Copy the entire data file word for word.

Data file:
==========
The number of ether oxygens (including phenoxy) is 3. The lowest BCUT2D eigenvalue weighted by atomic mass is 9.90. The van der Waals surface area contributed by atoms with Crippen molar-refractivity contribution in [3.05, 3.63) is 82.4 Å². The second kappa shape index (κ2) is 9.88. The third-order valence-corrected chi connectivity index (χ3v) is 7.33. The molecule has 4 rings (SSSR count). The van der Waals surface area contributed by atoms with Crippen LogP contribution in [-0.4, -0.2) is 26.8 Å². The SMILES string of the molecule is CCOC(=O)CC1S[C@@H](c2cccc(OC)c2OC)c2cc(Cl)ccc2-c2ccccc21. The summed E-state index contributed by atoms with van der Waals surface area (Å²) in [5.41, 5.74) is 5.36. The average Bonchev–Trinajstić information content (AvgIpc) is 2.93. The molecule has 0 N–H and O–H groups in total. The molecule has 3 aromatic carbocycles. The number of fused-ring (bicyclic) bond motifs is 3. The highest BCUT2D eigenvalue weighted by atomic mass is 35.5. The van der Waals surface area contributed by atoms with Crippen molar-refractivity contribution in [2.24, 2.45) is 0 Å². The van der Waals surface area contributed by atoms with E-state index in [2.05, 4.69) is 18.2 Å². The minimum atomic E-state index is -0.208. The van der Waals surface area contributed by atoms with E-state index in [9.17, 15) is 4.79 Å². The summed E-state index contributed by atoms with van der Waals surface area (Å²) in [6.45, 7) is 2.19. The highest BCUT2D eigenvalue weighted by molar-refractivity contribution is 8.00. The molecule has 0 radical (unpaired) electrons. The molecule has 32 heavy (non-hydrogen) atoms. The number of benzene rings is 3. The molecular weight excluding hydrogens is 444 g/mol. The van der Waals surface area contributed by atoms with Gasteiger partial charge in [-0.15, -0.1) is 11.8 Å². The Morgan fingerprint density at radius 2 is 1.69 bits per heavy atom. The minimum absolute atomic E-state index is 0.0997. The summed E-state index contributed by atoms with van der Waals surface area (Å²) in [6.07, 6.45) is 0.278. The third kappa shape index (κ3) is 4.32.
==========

The number of ether oxygens (including phenoxy) is 3. The lowest BCUT2D eigenvalue weighted by atomic mass is 9.90. The van der Waals surface area contributed by atoms with Crippen molar-refractivity contribution in [3.05, 3.63) is 82.4 Å². The second kappa shape index (κ2) is 9.88. The third-order valence-corrected chi connectivity index (χ3v) is 7.33. The molecule has 4 rings (SSSR count). The van der Waals surface area contributed by atoms with Crippen LogP contribution in [-0.4, -0.2) is 26.8 Å². The SMILES string of the molecule is CCOC(=O)CC1S[C@@H](c2cccc(OC)c2OC)c2cc(Cl)ccc2-c2ccccc21. The summed E-state index contributed by atoms with van der Waals surface area (Å²) in [5.41, 5.74) is 5.36. The average Bonchev–Trinajstić information content (AvgIpc) is 2.93. The molecule has 0 N–H and O–H groups in total. The molecule has 3 aromatic carbocycles. The number of fused-ring (bicyclic) bond motifs is 3. The highest BCUT2D eigenvalue weighted by atomic mass is 35.5. The van der Waals surface area contributed by atoms with Crippen molar-refractivity contribution in [2.24, 2.45) is 0 Å². The van der Waals surface area contributed by atoms with E-state index in [2.05, 4.69) is 18.2 Å². The minimum atomic E-state index is -0.208. The van der Waals surface area contributed by atoms with E-state index in [9.17, 15) is 4.79 Å². The summed E-state index contributed by atoms with van der Waals surface area (Å²) in [6.45, 7) is 2.19. The highest BCUT2D eigenvalue weighted by molar-refractivity contribution is 8.00. The molecule has 0 radical (unpaired) electrons. The molecule has 32 heavy (non-hydrogen) atoms. The number of benzene rings is 3. The molecular weight excluding hydrogens is 444 g/mol. The van der Waals surface area contributed by atoms with Gasteiger partial charge in [-0.15, -0.1) is 11.8 Å². The Morgan fingerprint density at radius 2 is 1.69 bits per heavy atom. The minimum absolute atomic E-state index is 0.0997. The summed E-state index contributed by atoms with van der Waals surface area (Å²) in [6.07, 6.45) is 0.278. The third kappa shape index (κ3) is 4.32.